A painful end to Strasburg's debut
Saturday, August 28, 2010
For months, anyone who would peer into Stephen Strasburg's future, wondering aloud what heights the Washington Nationals' phenom might reach, what pitching records he might break, would use the same cautious qualifier: Strasburg, they would say, could be one of the all-time greats . . . could be a Hall-of-Famer . . . could win 300 games . . . if he stays healthy.
But he did not stay healthy. Strasburg, the same pitcher who was a vision of youthful vitality and athletic genius in the first few glimpses of him on the Nationals Park mound this summer, will have his right elbow sliced open by a surgeon's knife in the next few days. He won't pitch again in 2010. He is unlikely to pitch in 2011.
He may still do all the things that were predicted for him. He may still be the one who fills the stadium, lifts the woeful Nationals franchise to prominence, puts Washington in the World Series. But that vision just got a little fainter.
Strasburg, 22, has had a torn ulnar collateral ligament diagnosed. He will leave Saturday for Southern California, where he will be seen a day or two later by noted orthopedist Lewis Yocum, who is expected to perform the operation - involving the replacement of the torn ligament with one from a cadaver or another part of Strasburg's own body. It is commonly known as Tommy John surgery, for the pitcher who first underwent the procedure in 1974.
"This is a minor setback," Strasburg said late Friday afternoon. "But in the grand scheme of things, it's just a blip on the radar screen."
And so, the story of Washington's Summer of the Phenom can be told in two pitches, the first and the last.
The first pitch came at 7:05 p.m. on June 8, under a pristine sky, in Strasburg's hotly anticipated major league debut at Nationals Park. It was met by the near-unison clicking of cameras. It was a fastball, 97 mph. After smacking into the catcher's glove, the ball was handed off to a man in a suit and white gloves, then whisked away for posterity. Strasburg struck out 14 Pittsburgh Pirates that night. A pitcher has never looked more powerful, or his career brighter.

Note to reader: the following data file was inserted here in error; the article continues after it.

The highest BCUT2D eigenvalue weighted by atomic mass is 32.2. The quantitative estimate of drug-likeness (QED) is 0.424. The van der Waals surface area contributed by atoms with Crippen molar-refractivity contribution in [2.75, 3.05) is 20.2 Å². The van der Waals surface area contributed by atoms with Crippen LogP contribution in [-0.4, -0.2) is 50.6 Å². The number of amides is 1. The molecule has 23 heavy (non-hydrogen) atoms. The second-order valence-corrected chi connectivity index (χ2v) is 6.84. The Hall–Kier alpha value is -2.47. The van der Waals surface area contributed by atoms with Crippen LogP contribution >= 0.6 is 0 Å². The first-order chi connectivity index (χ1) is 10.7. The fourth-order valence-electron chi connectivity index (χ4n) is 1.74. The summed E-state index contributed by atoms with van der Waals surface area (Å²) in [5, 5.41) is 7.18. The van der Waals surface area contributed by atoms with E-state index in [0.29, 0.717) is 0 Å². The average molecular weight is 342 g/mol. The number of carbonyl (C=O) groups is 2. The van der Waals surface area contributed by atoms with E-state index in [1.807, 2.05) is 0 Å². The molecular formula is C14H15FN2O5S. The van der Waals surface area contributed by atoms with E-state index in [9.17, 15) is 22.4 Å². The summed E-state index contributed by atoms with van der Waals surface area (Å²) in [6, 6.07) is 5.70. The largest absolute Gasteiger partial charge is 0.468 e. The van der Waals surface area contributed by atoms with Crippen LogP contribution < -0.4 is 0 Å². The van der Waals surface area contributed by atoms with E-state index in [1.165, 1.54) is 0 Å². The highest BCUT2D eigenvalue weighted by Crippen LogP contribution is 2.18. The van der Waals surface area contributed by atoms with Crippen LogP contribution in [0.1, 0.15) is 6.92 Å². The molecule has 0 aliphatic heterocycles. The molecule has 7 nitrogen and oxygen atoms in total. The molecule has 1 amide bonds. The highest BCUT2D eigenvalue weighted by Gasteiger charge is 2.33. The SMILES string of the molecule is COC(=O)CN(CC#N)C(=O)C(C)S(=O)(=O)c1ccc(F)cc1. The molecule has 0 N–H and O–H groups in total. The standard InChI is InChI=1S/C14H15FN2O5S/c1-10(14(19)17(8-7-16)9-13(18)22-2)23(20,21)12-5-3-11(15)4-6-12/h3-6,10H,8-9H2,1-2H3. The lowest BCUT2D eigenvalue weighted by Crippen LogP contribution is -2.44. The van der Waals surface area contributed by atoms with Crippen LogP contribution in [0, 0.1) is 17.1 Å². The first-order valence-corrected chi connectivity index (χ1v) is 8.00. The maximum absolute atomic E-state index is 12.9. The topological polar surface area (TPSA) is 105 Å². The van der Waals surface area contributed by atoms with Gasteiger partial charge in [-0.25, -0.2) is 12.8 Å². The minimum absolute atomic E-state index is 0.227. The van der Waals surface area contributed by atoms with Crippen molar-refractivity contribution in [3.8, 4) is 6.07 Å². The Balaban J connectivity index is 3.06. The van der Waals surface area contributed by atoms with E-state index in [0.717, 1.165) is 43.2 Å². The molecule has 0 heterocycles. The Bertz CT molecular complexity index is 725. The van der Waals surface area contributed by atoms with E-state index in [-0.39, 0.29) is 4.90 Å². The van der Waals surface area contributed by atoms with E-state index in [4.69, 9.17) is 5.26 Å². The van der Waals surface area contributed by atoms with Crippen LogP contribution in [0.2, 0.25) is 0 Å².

The last pitch came on Aug. 21 at 9:40 p.m., at Citizens Bank Park in Philadelphia. It was a change-up, 90 mph. As soon as Strasburg threw it, his face broke into a grimace: Pain. He looked at his arm. He shook his hand. He beckoned the team trainer to the mound. He was finished - for the night and, as it turns out, the season. Probably next season, too. Recovery time from this procedure is generally 12 to 18 months.
Although the news feels devastating to the thousands of fans who had come to build their television-viewing or ticket-buying routines around Strasburg's every-fifth-day schedule, the long-term prognosis is not terrible. Elbow blowouts are commonplace among pitchers, and ligament-replacement surgery has been perfected to the point where the Nationals can feel reasonably confident of Strasburg's eventually returning as good as new.
"What we're dealing with here is something that's very manageable," said Scott Boras, Strasburg's agent. "I've had so many clients who pitched until they're 40 have issues like this in their early 20s. I've had a number of clients who feel fine and then, boom, [the elbow] goes, and then they have [the surgery] and they come back and they're fine. As a matter of fact, in the majority of cases they're better."
Everyone in baseball knew this was a possibility. The Nationals certainly knew it when they chose Strasburg, arguably the greatest college pitcher of all-time, with the No. 1 overall pick of the 2009 draft, then gave him a record-setting contract of $15.1 million. They knew it when they sent him out for a minor league apprenticeship - a month in Class AA, a month in Class AAA - with strict pitch counts and innings limits governing his usage.
"Stephen doesn't want any funeral type of thing," Nationals General Manager Mike Rizzo, who charted the conservative course for Strasburg's development, said on ESPN 980. "Tommy John surgery isn't open-heart surgery. We're going to see him a year from today. He's gonna be bigger and better than ever. He's focused on the surgery and the rehabilitation and getting back here. . . . There's no wake here."